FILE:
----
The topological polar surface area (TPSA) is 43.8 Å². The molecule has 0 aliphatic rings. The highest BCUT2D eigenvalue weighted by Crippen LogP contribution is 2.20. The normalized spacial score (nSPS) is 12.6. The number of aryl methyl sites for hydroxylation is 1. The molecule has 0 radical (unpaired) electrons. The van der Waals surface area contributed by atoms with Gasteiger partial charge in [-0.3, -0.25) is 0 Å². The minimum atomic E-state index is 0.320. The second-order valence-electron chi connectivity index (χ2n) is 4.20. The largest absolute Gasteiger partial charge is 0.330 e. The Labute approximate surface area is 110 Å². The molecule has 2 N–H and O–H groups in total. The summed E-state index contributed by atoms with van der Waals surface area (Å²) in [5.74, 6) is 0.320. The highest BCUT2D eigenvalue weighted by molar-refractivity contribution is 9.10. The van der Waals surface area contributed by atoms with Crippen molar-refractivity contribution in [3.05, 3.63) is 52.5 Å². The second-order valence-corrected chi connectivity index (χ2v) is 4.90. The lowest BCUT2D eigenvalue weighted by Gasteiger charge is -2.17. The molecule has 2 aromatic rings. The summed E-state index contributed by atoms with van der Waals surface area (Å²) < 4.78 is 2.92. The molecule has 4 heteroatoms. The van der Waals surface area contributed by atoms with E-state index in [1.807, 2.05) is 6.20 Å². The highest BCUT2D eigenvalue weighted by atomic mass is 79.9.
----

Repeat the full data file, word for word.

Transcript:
The topological polar surface area (TPSA) is 43.8 Å². The molecule has 0 aliphatic rings. The highest BCUT2D eigenvalue weighted by Crippen LogP contribution is 2.20. The normalized spacial score (nSPS) is 12.6. The number of aryl methyl sites for hydroxylation is 1. The molecule has 0 radical (unpaired) electrons. The van der Waals surface area contributed by atoms with Gasteiger partial charge in [-0.3, -0.25) is 0 Å². The minimum atomic E-state index is 0.320. The second-order valence-electron chi connectivity index (χ2n) is 4.20. The largest absolute Gasteiger partial charge is 0.330 e. The Labute approximate surface area is 110 Å². The molecule has 2 N–H and O–H groups in total. The summed E-state index contributed by atoms with van der Waals surface area (Å²) in [5.74, 6) is 0.320. The highest BCUT2D eigenvalue weighted by molar-refractivity contribution is 9.10. The van der Waals surface area contributed by atoms with Crippen molar-refractivity contribution in [3.05, 3.63) is 52.5 Å². The second-order valence-corrected chi connectivity index (χ2v) is 4.90. The lowest BCUT2D eigenvalue weighted by Gasteiger charge is -2.17. The molecule has 2 aromatic rings. The summed E-state index contributed by atoms with van der Waals surface area (Å²) < 4.78 is 2.92. The molecule has 4 heteroatoms. The van der Waals surface area contributed by atoms with E-state index in [1.807, 2.05) is 6.20 Å². The highest BCUT2D eigenvalue weighted by atomic mass is 79.9.